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Adrian Bott
Here are several reasons why I think it's important to counter the 'Easter was pagan' rubbish with properly sourced & attributed facts. 1. Bogus history obscures real history, and the real history is not just rich and interesting, it tells us who we are and how we got here.
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Adrian Bott 27 Mar 18
Replying to @Cavalorn
2. The 'pagan Easter' tropes diminish, deny or outright ignore the influence of Passover on Easter, and that's been held up as anti-Semitic.
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Adrian Bott 27 Mar 18
Replying to @Cavalorn
3. Much of the misunderstanding of Easter's actual lore and history comes from assuming the English name for the festival - Easter - defines the whole event. That's an absurd degree of Anglocentrism.
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Adrian Bott 27 Mar 18
Replying to @Cavalorn
4. The bogus Ishtar/Easter connection was originally made in the context of an anti-Catholic rant (The Two Babylons). So there's anti-Catholicism baked into the whole 'Easter was pagan' argument too.
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Adrian Bott 27 Mar 18
Replying to @Cavalorn
5. Claiming Easter is all about indigenous Anglo-Saxon (thus Germanic) deities is characteristic of certain strains of hard right-wing thought.
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Adrian Bott 27 Mar 18
Replying to @Cavalorn
6. The myth of pagan Easter is used in some fundamentalist Christian circles to discourage believers from celebrating it.
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Adrian Bott 27 Mar 18
Replying to @Cavalorn
7. The insistence that 'the Church hijacked pagan festivals to make it easier to convert and oppress the population' paints a ludicrously unbalanced and ill-informed picture of how the early Church worked.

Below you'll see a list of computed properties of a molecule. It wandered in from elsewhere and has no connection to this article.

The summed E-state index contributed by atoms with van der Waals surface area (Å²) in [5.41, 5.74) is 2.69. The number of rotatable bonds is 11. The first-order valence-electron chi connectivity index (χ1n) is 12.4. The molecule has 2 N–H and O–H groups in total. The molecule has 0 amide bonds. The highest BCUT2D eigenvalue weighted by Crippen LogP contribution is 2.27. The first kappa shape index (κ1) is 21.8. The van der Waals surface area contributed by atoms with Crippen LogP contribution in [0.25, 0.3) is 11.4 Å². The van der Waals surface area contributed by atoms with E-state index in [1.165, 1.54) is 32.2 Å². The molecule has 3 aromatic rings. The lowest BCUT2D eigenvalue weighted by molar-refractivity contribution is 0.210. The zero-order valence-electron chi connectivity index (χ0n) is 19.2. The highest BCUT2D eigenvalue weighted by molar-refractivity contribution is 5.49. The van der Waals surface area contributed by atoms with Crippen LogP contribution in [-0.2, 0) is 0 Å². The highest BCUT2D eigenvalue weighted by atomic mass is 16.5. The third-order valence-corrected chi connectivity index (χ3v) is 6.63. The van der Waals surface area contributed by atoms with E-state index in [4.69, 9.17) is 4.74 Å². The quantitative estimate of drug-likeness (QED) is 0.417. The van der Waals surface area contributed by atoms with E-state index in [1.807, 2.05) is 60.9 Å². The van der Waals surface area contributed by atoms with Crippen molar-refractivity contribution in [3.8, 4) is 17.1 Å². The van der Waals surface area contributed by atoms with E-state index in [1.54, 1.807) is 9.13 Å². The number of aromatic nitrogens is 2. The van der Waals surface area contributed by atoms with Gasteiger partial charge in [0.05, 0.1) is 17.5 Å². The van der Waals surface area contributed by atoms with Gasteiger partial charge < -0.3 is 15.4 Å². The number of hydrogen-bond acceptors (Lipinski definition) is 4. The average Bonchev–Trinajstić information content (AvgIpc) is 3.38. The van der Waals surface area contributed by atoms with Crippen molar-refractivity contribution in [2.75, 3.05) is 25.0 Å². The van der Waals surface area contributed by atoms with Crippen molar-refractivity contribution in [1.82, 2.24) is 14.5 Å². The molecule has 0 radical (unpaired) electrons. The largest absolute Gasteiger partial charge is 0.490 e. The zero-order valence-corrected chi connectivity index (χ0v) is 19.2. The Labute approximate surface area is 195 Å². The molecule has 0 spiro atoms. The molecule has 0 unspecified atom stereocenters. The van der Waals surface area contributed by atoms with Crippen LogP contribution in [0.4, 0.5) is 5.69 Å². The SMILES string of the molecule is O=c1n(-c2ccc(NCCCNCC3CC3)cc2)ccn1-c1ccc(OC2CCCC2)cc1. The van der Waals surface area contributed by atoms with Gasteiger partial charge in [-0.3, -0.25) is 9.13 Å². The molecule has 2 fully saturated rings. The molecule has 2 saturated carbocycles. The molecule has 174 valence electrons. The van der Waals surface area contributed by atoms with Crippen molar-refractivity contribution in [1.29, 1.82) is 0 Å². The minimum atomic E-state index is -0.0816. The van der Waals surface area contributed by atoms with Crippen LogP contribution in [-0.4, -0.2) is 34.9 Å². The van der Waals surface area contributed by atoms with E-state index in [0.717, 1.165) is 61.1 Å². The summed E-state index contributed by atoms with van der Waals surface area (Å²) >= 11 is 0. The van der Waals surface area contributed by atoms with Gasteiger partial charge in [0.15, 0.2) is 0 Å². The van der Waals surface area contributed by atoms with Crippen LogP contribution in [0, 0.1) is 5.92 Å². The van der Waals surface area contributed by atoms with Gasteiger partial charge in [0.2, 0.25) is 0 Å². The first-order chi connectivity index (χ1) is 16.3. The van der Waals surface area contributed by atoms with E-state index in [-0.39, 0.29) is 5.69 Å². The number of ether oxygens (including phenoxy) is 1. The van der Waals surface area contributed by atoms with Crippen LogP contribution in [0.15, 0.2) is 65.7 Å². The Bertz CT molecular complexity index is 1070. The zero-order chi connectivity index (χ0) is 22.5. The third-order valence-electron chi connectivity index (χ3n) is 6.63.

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Adrian Bott 27 Mar 18
Replying to @Cavalorn
8. Facts good. Bullshit bad.
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Adrian Bott 27 Mar 18
Replying to @Cavalorn
The 'Easter was pagan' myth manages to be anti-Semitic, anti-Catholic, anti-Christian and anti-pagan (because it peddles a false version of pagan belief) which is quite an achievement, really.
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Adrian Bott 27 Mar 18
Replying to @Cavalorn
So that's my justification for boring you all rigid at this time of year. I won't think ill of you if you want to mute, block or unfollow; I know it can get a bit one-note. Normal service will be resumed in a few days. :)
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Adrian Bott 27 Mar 18
Replying to @Cavalorn
Thread continues here...
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Natural Philosopher 27 Mar 18
Replying to @Cavalorn @Metakosmia
It sounds rather like Easter was pagan and Pascha was Christian, then (somewhere in England) the two festivals merged into one. So where did the Easter bunny come in?
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Adrian Bott 27 Mar 18
Replying to @ATBollands @Metakosmia
They didn't so much merge into one as the name of one got attached to the other. The Easter Bunny was (as has already been noted) originally the Easter Hare - see De Ovis Paschalibus, Von Franckenau
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Adrian Bott 27 Mar 18
Replying to @ATBollands @Metakosmia
The Easter Hare is first recorded very late, though (1682 CE) and only as the creature that people jokingly say brings the decorated Easter eggs. There's zero evidence that it was part of any pagan tradition.
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Adrian Bott 28 Mar 18
Replying to @JasonBehan3
[[[citation needed]]]
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Historybuff1066 27 Mar 18
Replying to @Cavalorn
A voice of reason in the darkness of lunacy. Is this thread available on Facebook because I have spent 4 days trying to reason with Neo-Pagans.
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Katy Extinction, PhD 27 Mar 18
Replying to @Cavalorn
Hey I remember you from LiveJournal! Thank you for still doing this.
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Mark_Alden 27 Mar 18
Replying to @Cavalorn
Define "the real history".
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Cory Moesta 27 Mar 18
Replying to @Mark_Alden @Cavalorn
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